It’s a pretty common occurrence to brush shoulders with death. We ride in cars. Those can be dangerous. We shower. We could fall and hit our head. We or someone we know could encounter the next world at any minute. No one is immune. “I almost died” is not an outlandish statement. It can be scary, but it can be a reality. With that being said, I am not sure how to process my recent encounters with my own “near-death” experiences. I spent a solid week as a wandering soul, stuck somewhere between this life and the next. I feel strange when people talk to me about it. When they describe the sensation of sitting in my hospital room, watching my sleeping body, teetering on the tightrope between time and eternity, not sure which direction I would fall at any given minute. I have no elaborate out-of-body experience to describe. I only have medical facts, second-hand information from my husband, loved ones, and doctors, and a lingering sense of displacement in a world that seems a bit off and foreign at the moment.
It started with a simple outpatient surgery and a body that was more fragile than the doctors had accounted for. They had been told, but they brushed off the warnings of my faltering health as they tossed me into the assembly-style line set up to be prepped for surgery. My one doctor who was keenly aware of my precarious state had made every effort to set the stage for caution, care, and safety, but her words were disregarded by the business side of the medical industry as their hands were somewhat forced by financial constraints imposed by the broken system of insurance-dictated care.
Thus, I was sedated normally, operated on as a routine patient, and tossed like rag-doll back into the assembly-line recovery room as my descent into the valley of the shadow of death began. They did not realize that you cannot toss a china doll like you can a rag-doll, and unknowingly, they started a slow shattering of my delicate physiognomy that would usher me up to the gate of heaven.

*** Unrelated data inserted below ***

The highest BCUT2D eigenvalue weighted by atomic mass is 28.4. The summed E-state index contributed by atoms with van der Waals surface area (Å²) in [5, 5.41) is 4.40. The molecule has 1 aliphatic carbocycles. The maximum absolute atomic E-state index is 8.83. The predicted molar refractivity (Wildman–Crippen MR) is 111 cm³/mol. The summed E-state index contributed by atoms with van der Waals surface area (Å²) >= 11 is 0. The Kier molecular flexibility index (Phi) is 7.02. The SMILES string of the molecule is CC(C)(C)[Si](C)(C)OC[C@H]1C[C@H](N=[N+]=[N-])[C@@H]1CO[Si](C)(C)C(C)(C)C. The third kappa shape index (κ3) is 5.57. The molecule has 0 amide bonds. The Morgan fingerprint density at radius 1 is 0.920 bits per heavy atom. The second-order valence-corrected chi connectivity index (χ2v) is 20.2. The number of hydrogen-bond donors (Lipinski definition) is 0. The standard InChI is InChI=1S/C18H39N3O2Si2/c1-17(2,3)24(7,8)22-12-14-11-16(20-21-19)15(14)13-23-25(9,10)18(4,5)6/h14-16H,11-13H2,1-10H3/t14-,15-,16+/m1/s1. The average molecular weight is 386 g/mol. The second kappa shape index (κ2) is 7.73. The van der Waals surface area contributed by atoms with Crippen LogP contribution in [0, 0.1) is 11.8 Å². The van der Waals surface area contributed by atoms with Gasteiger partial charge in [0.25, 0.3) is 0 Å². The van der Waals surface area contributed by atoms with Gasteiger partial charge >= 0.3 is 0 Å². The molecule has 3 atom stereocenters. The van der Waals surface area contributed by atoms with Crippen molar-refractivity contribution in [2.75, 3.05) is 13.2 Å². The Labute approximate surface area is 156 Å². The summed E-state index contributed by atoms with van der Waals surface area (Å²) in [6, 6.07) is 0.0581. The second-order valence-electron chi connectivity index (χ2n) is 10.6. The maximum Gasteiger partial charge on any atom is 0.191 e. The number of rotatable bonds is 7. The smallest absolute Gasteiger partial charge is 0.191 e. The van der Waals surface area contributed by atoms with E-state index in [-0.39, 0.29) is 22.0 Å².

Pain was unmanaged, my lungs could not cope, there was systemic collapse and chaos, shifting the balance of my precarious composition to a place of toxicity and implosion. No one can blame individuals within the system. They are over-extended, with computers full of faceless names, as they carry the lives of these names, into a place of fragility and vulnerability. It is their job. They may or may not care about the faces, about the back-stories, about the countless lives intertwined in the lives of their patients. There are many who do indeed care. But they are slaves to the broken system which is a slave to a broken system called fallen humanity.
I am thankful, exceedingly, abundantly thankful, that my life, my real solid substantial life, was never truly in the hands of the broken system. They were never truly in control. Under the master care of the Master Caregiver, I was always safe. He held my hand in the darkest valley of systemic bodily failure, cardiac uncertainty, and roller-coaster blood levels that threatened to send me careening into eternity. I was never abandoned in the midst of compromised external care, because my Jehovah is the Lord who heals, who holds, whose arms are never too full, who never loses His children in the shuffle, or overlooks a critical lab value. The same would be true if He had carried me into eternity in the midst of the chaos of last week, because HE would have been the one who carried me there. I am not lost or overlooked. I am the beloved of the Most High God, and He holds me in the palm of His careful, tender hand. He knew all about my journey to the precipice of death before I took my first step into the surgeon’s office, and He whispered to my soul, “It is well. I am with you.”
I am so thankful that I am not lost. I’m also very glad to still be on this side of eternity.